Training Principal Investigators to better support their teams and themselves
New bespoke leadership training is aiming to help Principal Investigators implement positive changes - for themselves and their teams.
6 December 2023
The Experienced Principal Investigator (PI) Leadership Training programme was developed following UCL’s 2021 Research Culture consultation, which gathered more than 2,400 survey responses.
One commonly identified sentiment from the survey was that more could be done to support the development of senior academics and their teams.
In response, Dr Amy Hong and the Academic and Researcher Experience team in Organisational Development (OD), began working with Professor Jacqui Glass, Vice-Dean (Research) at the Bartlett Faculty of the Built Environment.
Jacqui’s perspective proved invaluable to the instructional design of the programme. She highlighted the many responsibilities and skills that PIs who manage large grants encounter: they need to be able to influence stakeholders without authority, develop diverse and distributed teams, and engage in strategic thinking, all while leading interdisciplinary research.
The resulting Experienced PI Leadership Training programme, co-delivered with experts from AdvanceHE, was designed to meet these needs for PIs and their teams.
Building in reflection and space for PI peer networks
The programme delivered 17 hours of live training across four modules, alongside curated e-learning SharePoint resources and four 20-minute coaching sessions for each participant.
Emphasising devolved and distributed leadership strategies, PIs learned to apply approaches to foster trust and help them delegate to subject-matter experts, while collaborating with a wider range of people.
The programme included a 360-degree feedback tool – an intensive reflection exercise designed to help individuals understand how PIs are seen from a variety of perspectives. It involves asking colleagues and peers – who wouldn’t normally have the opportunity to contribute - to provide qualitative and quantitative feedback, scoring the participant according to the UCL Ways of Working. Participants talk through the feedback with a trained coach.
The programme received almost universally positive feedback from participating PIs – one participant said they’d be ‘interested to find out if this kind of training can be given at a whole-department level’.
There was also consensus about the major benefits of spending time amongst other PIs to share their common challenges.
“Given time to talk about specific topics, it makes PIs realise they’re not alone in the challenges they face. They have a whole community they can rely on,” says Amy.
Implementing the learnings
How easy will it be for the participating PIs to implement these changes in approach, once they’re back among the day-to-day pressures and challenges of the research environment?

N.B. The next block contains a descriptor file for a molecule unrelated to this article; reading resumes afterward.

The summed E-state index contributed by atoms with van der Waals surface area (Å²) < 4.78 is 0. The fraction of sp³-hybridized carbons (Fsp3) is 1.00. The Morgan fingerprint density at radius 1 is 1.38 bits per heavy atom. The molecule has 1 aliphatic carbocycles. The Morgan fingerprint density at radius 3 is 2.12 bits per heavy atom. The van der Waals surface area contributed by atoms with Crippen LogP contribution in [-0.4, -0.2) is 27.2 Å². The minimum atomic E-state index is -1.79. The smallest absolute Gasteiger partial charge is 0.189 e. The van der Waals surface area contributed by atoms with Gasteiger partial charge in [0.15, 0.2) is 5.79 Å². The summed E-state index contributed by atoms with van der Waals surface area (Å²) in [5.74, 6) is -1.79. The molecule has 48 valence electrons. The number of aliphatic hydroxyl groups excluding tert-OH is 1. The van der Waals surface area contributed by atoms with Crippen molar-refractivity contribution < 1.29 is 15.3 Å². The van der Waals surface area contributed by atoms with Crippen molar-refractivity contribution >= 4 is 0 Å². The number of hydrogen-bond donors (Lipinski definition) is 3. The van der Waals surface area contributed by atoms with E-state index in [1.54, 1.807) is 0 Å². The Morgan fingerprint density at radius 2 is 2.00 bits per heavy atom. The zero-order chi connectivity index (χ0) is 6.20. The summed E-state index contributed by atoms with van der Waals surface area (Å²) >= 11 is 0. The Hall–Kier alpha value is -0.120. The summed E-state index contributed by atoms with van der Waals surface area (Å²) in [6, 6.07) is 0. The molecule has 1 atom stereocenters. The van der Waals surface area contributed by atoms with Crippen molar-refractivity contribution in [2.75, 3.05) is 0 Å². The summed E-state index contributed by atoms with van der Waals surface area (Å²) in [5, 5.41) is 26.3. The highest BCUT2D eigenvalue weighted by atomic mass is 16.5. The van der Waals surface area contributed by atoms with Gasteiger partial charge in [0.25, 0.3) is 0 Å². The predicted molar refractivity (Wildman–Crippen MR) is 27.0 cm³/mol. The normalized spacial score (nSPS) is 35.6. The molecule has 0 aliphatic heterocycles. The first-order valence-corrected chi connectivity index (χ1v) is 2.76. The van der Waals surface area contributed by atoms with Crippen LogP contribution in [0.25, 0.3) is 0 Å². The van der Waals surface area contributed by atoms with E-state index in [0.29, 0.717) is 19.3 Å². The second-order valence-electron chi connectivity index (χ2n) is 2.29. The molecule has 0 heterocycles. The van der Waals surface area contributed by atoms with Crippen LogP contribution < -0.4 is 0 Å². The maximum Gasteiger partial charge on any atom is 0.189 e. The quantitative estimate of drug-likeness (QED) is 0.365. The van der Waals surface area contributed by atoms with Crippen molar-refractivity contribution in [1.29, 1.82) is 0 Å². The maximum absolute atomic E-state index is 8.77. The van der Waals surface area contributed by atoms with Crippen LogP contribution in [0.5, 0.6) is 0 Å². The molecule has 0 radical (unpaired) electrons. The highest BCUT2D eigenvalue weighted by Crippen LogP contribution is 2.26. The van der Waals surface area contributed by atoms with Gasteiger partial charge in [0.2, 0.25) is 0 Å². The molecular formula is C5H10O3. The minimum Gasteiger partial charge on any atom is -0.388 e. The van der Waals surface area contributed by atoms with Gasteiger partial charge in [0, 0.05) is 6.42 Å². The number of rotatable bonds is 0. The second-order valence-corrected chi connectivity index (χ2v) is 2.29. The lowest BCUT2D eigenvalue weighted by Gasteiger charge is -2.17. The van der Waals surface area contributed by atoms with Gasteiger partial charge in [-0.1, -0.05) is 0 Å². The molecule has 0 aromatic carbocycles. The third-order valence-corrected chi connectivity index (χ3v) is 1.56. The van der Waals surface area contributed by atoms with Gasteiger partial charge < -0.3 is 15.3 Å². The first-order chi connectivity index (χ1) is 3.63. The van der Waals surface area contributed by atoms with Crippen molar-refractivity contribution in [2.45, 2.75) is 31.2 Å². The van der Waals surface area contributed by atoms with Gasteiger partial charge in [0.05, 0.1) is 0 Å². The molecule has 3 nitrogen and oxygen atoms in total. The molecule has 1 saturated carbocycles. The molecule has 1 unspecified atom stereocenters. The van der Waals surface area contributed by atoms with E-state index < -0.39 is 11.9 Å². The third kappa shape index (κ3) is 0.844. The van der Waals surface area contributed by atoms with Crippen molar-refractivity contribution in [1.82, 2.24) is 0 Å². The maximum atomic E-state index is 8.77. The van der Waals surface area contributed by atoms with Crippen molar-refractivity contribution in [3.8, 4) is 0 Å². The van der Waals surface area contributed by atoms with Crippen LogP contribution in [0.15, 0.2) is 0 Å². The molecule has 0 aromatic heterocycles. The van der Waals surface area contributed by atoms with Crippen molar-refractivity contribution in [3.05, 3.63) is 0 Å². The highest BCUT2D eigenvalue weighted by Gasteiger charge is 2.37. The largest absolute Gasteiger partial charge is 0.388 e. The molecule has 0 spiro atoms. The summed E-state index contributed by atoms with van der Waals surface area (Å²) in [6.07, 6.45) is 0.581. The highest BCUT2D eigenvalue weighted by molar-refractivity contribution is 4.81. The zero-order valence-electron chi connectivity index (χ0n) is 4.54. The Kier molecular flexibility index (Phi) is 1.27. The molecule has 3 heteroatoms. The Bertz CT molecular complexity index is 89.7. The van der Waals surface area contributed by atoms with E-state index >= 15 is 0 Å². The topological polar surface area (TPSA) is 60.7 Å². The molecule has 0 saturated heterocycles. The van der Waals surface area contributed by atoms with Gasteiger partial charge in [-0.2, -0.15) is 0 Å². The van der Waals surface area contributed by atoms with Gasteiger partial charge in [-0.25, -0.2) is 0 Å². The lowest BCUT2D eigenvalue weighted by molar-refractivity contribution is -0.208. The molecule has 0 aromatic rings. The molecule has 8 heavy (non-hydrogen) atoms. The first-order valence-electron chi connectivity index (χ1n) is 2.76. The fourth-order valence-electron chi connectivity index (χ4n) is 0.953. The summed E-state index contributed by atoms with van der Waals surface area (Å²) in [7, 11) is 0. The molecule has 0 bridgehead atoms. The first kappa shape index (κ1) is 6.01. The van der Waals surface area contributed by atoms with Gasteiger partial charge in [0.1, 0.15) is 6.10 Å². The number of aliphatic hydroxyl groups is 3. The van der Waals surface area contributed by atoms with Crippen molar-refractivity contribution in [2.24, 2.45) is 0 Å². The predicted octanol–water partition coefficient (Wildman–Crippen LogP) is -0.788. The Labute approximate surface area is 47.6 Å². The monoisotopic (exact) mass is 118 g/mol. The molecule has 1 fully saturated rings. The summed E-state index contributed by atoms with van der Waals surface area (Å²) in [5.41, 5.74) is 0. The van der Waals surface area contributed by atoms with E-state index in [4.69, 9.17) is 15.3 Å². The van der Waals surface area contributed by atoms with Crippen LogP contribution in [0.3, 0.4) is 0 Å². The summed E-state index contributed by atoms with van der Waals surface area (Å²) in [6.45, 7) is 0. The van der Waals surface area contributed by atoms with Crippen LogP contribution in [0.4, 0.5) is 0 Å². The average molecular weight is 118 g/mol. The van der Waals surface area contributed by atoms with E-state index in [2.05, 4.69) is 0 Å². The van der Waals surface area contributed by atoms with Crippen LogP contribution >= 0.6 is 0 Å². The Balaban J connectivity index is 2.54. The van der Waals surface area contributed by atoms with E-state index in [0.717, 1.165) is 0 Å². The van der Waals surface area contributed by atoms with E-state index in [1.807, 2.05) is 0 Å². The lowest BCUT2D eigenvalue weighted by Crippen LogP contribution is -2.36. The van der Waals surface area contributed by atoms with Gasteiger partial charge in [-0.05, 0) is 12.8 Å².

Amy feels the answer to that question lies in the shared experiences and sense of community the PI Leadership programme provides.
“We provide a lot of information and there are frameworks PIs can follow. But frameworks are no use unless they’re implemented. And that’s why being part of a cohort is so important – 18 or 20 people sharing experiences and challenges, and they learn from each other. I think that experience, combined with frameworks, is the most valuable thing.”
In her role Amy has input into a range of leadership programmes across UCL and has actively encouraged the inclusion of community-based learning in such programmes.
“That’s something we’re really thinking about – how to help academics and researchers to get together and really build that network. Then PIs can support each other to improve the research culture at UCL in the long term.”
Continued support for the next generation of PIs
After the success of the first cohort, OD has committed to continue the Experienced PI Leadership training programme with two further cohorts every year, in line with UCL’s Strategic Plan and UKRI’s People and Culture Strategy. To date, over 50 PIs have completed the programme and an additional 40 will join the 23-24 cohorts.
Although the continuation of the PI programme now firmly sits within the remit of the Organisational Development team, Amy credits its existence to the findings of the Research Culture programme: “We were able to obtain the data, and take it forward, so we’ve got the evidence for funders that we can make a difference.
“But it’s important for people to know that this training doesn’t just benefit senior leaders. It will actually make a difference to the culture, how we do things around here, and ultimately all colleagues working with PIs.
“PIs have a huge influence on their teams and we hope, that by giving them the tools to lead their teams more effectively this will have a direct impact on those they manage and support.
“I really want to empower future cohorts to become champions, who can lead positive change for their team members and collaborators."
“This training isn’t just for the senior leaders. It will actually make a difference to the culture, how we do things around here, and ultimately all colleagues working with PIs.”
- Dr Amy Hong, Head of Academic and Researcher Experience, Organisational Development“
About research culture
UCL’s Research Culture Programme is developing a fair, collaborative and inclusive research culture, where both our research and research community can thrive. We work with UCL’s research community to support and deliver change against our 10-year Research Culture Roadmap.